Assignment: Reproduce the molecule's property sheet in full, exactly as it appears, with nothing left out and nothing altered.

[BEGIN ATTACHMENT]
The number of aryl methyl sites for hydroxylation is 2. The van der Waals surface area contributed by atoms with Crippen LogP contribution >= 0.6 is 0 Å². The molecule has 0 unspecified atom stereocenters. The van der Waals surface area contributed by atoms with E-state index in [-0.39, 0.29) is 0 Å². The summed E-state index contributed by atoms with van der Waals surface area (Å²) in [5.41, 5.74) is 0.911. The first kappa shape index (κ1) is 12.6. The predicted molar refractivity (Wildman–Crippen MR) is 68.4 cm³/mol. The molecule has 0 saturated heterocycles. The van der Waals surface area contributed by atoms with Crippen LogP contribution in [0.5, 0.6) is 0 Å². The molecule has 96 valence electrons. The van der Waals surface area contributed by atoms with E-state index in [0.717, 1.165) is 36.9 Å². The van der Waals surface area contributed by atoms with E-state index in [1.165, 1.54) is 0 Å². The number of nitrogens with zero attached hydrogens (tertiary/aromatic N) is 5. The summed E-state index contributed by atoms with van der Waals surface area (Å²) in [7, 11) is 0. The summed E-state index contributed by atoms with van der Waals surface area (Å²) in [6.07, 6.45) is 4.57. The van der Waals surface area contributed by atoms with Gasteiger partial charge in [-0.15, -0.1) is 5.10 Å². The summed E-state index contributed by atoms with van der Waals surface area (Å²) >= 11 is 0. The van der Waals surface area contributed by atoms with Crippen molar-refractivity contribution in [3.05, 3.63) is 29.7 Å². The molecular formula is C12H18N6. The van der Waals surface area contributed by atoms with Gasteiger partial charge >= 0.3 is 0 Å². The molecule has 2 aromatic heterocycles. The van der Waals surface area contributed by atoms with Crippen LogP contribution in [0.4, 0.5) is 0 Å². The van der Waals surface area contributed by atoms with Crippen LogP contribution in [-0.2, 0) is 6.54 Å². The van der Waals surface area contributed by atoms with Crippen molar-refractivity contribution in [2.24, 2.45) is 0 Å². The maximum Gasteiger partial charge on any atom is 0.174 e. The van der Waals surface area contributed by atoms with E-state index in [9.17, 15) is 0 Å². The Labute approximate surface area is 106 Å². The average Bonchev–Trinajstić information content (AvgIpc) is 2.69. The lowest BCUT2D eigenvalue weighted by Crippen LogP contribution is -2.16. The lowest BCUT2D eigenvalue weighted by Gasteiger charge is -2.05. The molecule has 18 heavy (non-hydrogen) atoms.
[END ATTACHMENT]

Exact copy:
The number of aryl methyl sites for hydroxylation is 2. The van der Waals surface area contributed by atoms with Crippen LogP contribution >= 0.6 is 0 Å². The molecule has 0 unspecified atom stereocenters. The van der Waals surface area contributed by atoms with E-state index in [-0.39, 0.29) is 0 Å². The summed E-state index contributed by atoms with van der Waals surface area (Å²) in [5.41, 5.74) is 0.911. The first kappa shape index (κ1) is 12.6. The predicted molar refractivity (Wildman–Crippen MR) is 68.4 cm³/mol. The molecule has 0 saturated heterocycles. The van der Waals surface area contributed by atoms with Crippen LogP contribution in [0.5, 0.6) is 0 Å². The molecule has 96 valence electrons. The van der Waals surface area contributed by atoms with E-state index in [0.717, 1.165) is 36.9 Å². The van der Waals surface area contributed by atoms with E-state index in [1.165, 1.54) is 0 Å². The number of nitrogens with zero attached hydrogens (tertiary/aromatic N) is 5. The summed E-state index contributed by atoms with van der Waals surface area (Å²) in [7, 11) is 0. The summed E-state index contributed by atoms with van der Waals surface area (Å²) in [6.07, 6.45) is 4.57. The van der Waals surface area contributed by atoms with Gasteiger partial charge in [-0.15, -0.1) is 5.10 Å². The summed E-state index contributed by atoms with van der Waals surface area (Å²) >= 11 is 0. The van der Waals surface area contributed by atoms with Crippen molar-refractivity contribution in [3.05, 3.63) is 29.7 Å². The molecular formula is C12H18N6. The van der Waals surface area contributed by atoms with Gasteiger partial charge >= 0.3 is 0 Å². The molecule has 2 aromatic heterocycles. The van der Waals surface area contributed by atoms with Crippen LogP contribution in [0.4, 0.5) is 0 Å². The van der Waals surface area contributed by atoms with Crippen LogP contribution in [-0.2, 0) is 6.54 Å². The van der Waals surface area contributed by atoms with Crippen molar-refractivity contribution in [2.24, 2.45) is 0 Å². The maximum Gasteiger partial charge on any atom is 0.174 e. The van der Waals surface area contributed by atoms with E-state index in [9.17, 15) is 0 Å². The Labute approximate surface area is 106 Å². The average Bonchev–Trinajstić information content (AvgIpc) is 2.69. The lowest BCUT2D eigenvalue weighted by Crippen LogP contribution is -2.16. The lowest BCUT2D eigenvalue weighted by Gasteiger charge is -2.05. The molecule has 18 heavy (non-hydrogen) atoms.